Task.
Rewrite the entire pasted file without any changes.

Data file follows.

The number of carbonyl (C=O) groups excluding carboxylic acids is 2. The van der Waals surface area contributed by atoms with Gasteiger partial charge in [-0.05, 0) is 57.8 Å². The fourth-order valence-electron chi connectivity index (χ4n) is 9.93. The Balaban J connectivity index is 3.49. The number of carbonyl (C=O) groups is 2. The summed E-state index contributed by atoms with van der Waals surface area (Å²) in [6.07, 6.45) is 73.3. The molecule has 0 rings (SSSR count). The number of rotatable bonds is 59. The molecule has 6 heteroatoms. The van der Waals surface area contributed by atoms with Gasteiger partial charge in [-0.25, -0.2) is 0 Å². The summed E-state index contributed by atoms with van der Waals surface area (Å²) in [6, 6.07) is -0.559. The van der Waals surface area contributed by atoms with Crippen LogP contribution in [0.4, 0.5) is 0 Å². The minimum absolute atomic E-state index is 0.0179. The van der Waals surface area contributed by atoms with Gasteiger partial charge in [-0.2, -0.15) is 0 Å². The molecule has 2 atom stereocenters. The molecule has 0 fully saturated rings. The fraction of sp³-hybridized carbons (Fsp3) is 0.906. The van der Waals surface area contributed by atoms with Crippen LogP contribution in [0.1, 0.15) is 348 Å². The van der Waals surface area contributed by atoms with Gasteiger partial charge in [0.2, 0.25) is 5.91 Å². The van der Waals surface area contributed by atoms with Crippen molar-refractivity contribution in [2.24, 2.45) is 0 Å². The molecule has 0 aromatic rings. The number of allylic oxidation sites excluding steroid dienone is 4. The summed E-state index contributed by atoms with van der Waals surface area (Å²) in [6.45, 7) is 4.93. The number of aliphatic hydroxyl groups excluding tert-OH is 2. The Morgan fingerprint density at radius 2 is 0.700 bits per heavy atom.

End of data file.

The number of carbonyl (C=O) groups excluding carboxylic acids is 2. The van der Waals surface area contributed by atoms with Gasteiger partial charge in [-0.05, 0) is 57.8 Å². The fourth-order valence-electron chi connectivity index (χ4n) is 9.93. The Balaban J connectivity index is 3.49. The number of carbonyl (C=O) groups is 2. The summed E-state index contributed by atoms with van der Waals surface area (Å²) in [6.07, 6.45) is 73.3. The molecule has 0 rings (SSSR count). The number of rotatable bonds is 59. The molecule has 6 heteroatoms. The van der Waals surface area contributed by atoms with Gasteiger partial charge in [-0.25, -0.2) is 0 Å². The summed E-state index contributed by atoms with van der Waals surface area (Å²) in [6, 6.07) is -0.559. The van der Waals surface area contributed by atoms with Crippen LogP contribution in [0.4, 0.5) is 0 Å². The minimum absolute atomic E-state index is 0.0179. The van der Waals surface area contributed by atoms with Gasteiger partial charge in [-0.2, -0.15) is 0 Å². The molecule has 2 atom stereocenters. The molecule has 0 fully saturated rings. The fraction of sp³-hybridized carbons (Fsp3) is 0.906. The van der Waals surface area contributed by atoms with Crippen LogP contribution in [0.1, 0.15) is 348 Å². The van der Waals surface area contributed by atoms with Gasteiger partial charge in [0.2, 0.25) is 5.91 Å². The van der Waals surface area contributed by atoms with Crippen molar-refractivity contribution in [2.24, 2.45) is 0 Å². The molecule has 0 aromatic rings. The number of allylic oxidation sites excluding steroid dienone is 4. The summed E-state index contributed by atoms with van der Waals surface area (Å²) in [6.45, 7) is 4.93. The number of aliphatic hydroxyl groups excluding tert-OH is 2. The Morgan fingerprint density at radius 2 is 0.700 bits per heavy atom.